While reading the transcript of the oral arguments before the Supreme Court in the Obamacare case I realized that I misunderstood something fundamental about the collective American psyche. It has to do with the principle of federalism.
My formal education—of which, as a lawyer, I have had my share—has led me to believe that federalism is a dying, if not dead, concept in America. Looking back at how the concept of federalism has influenced American history, I think it is easy to understand where that belief would have come from.
It is indisputable that the framers believed that federalism was one of the fundamental concepts that provided the foundation for the Constitution. That is why the Constitution allocated some powers to the federal government and reserved others for the states.
But over time the American people solved problems that gripped the country by transferring powers from the states to the federal government. The most obvious example is slavery. It became apparent that there was no way to abolish slavery while upholding the original understanding of American federalism. The abolitionists wanted to increase federal power enough to end slavery.
After winning the war, the unionists fundamentally altered the concept of American federalism. The 13th, 14th and 15th amendments significantly increased federal power. Also, fundamental conceptions of what the Constitution meant were shattered. As just one example, the Second Amendment guarantees the states the right to operate their own militias and thus guarantees the right of the people to keep and bear arms. At least arguably, the Second Amendment was designed as a check on federal power. If the federal government attempted to usurp too much power, the states, through their militias, could at least threaten to reign in the federal government by force. The southern states largely attempted to do that in 1861. When the rebellion failed, the conception that the Second Amendment was a bona fide check on federal power was shattered.
Another theme running through American history is economic growth. The United States went from a nearly unnoticeable player on the world stage to the most powerful nation on earth in less than two centuries. Originally, the vast majority of laws regulating the economy were state laws. But as the economy grew, it became apparent that state laws alone could not effectively regulate large corporations that operated on a national or international stage. So, Teddy Roosevelt broke up monopolies. FDR helped establish nationally recognized employee rights. To accomplish these goals, it was necessary to expand federal power.
Then came the Civil Rights Movement. It was apparent that even after the Civil War states could not be trusted to provide equal rights to all people. Again, the federal government solved the problem but needed to expand its own power to do so. The Supreme Court put federal district courts directly in charge of consequential local education decisions when it passed Brown v. Board of Education. The Civil Rights Act largely eliminated states’ abilities to overtly discriminate against minorities.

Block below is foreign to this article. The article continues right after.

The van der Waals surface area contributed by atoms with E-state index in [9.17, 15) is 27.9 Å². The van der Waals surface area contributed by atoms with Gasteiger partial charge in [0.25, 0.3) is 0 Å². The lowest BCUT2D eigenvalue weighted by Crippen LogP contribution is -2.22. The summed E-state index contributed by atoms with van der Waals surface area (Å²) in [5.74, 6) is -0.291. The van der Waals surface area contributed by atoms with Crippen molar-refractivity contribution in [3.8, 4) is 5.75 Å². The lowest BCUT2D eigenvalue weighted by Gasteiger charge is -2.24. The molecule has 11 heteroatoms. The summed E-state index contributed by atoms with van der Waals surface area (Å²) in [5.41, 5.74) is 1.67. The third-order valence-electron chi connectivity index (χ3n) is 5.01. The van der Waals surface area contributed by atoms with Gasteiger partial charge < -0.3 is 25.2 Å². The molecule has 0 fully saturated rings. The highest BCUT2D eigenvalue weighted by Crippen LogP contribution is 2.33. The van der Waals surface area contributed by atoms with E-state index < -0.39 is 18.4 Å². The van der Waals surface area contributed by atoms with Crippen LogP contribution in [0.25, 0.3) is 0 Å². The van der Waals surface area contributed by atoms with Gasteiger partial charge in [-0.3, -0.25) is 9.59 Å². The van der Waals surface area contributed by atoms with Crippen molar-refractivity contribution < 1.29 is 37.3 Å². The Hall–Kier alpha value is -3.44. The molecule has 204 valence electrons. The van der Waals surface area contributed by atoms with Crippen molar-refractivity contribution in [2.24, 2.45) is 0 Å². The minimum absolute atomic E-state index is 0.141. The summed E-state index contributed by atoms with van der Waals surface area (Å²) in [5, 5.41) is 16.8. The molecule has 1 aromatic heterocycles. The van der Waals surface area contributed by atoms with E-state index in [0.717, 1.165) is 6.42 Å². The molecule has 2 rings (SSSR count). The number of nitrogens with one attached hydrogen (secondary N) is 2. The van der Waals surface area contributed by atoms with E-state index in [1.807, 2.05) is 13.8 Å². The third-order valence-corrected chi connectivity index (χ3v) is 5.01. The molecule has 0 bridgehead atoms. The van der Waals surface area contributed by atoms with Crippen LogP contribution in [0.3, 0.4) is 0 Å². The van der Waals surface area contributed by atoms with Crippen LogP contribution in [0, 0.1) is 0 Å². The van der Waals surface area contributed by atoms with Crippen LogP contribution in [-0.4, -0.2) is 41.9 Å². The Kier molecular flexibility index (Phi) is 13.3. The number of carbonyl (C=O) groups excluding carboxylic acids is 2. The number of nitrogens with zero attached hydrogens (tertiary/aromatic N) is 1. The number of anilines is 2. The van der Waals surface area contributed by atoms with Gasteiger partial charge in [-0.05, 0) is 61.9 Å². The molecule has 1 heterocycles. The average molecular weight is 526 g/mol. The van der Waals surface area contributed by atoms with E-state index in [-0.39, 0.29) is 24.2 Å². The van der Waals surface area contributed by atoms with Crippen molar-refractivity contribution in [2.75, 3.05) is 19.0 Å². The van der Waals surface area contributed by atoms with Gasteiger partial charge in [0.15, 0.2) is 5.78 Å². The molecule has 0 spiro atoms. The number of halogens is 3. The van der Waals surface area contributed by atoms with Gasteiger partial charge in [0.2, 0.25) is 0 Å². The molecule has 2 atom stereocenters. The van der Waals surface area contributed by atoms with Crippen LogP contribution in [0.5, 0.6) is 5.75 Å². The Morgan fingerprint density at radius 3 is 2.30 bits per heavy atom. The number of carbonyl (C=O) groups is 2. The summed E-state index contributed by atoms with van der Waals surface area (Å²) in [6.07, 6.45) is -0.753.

Looking at American history from this perspective, it seems easy to conclude that state power has tended to be an evil that must be overcome in order for the United States to make progress. State power slowed the abolition of slavery; it slowed national reforms that allowed our economy to develop a strong middle class; it continues to slow the reduction of racism.
So, prior to reading the Obamacare oral arguments, I was under the impression that the principle of federalism was an outdated concept that the vast majority of Americans would want to see become a relic of the past. But one transcript and a series of conversations later, and I have found that that impression was unequivocally wrong.
A significant number, if not a majority of Americans continue to believe in federalism. It is not a concept that is invoked by conservatives just for political purposes. There is significant genuine support behind limiting federal power merely for the sake of limiting federal power.
The best rationale is this: a person might like living in the United States, but might dislike the idea of an individual mandate to buy health insurance. If only Massachusetts has an individual mandate, this person can just live somewhere else.
In a way, federalism promotes minority rights. The person who dislikes the individual mandate would be in the minority in Massachusetts. If that person gets tired of being in the minority, she can move to a more conservative state.
If the federal government controls everything, however, that protection of minority rights is basically destroyed. The person could still move to Canada, but the idea of federalism is that the United States should have an internal way of “voting with your feet.”
This is all to say that Obamacare is not just the political football that it is sometimes made out to be. Many liberals believe that the vast majority of Americans would support the bill if they understood what was in it. But that is not necessarily the case because of the continued widespread belief in the principle of federalism.
The problem for liberals who subscribe to the view that federalism is outdated is that the principle is firmly grounded in the Constitution. Yes, it has significantly eroded since the 18th Century, but it is still there, and the conservative Supreme Court justices have not forgotten about it.
If the American public were to collectively agree that federalism is outdated, the principle would probably wither away and cease to be a fundamental American concept. But that is not happening right now. Conservatives are rallying around federalism, and since it is indisputable that federalism is enshrined in the Constitution, they have a reasonable argument.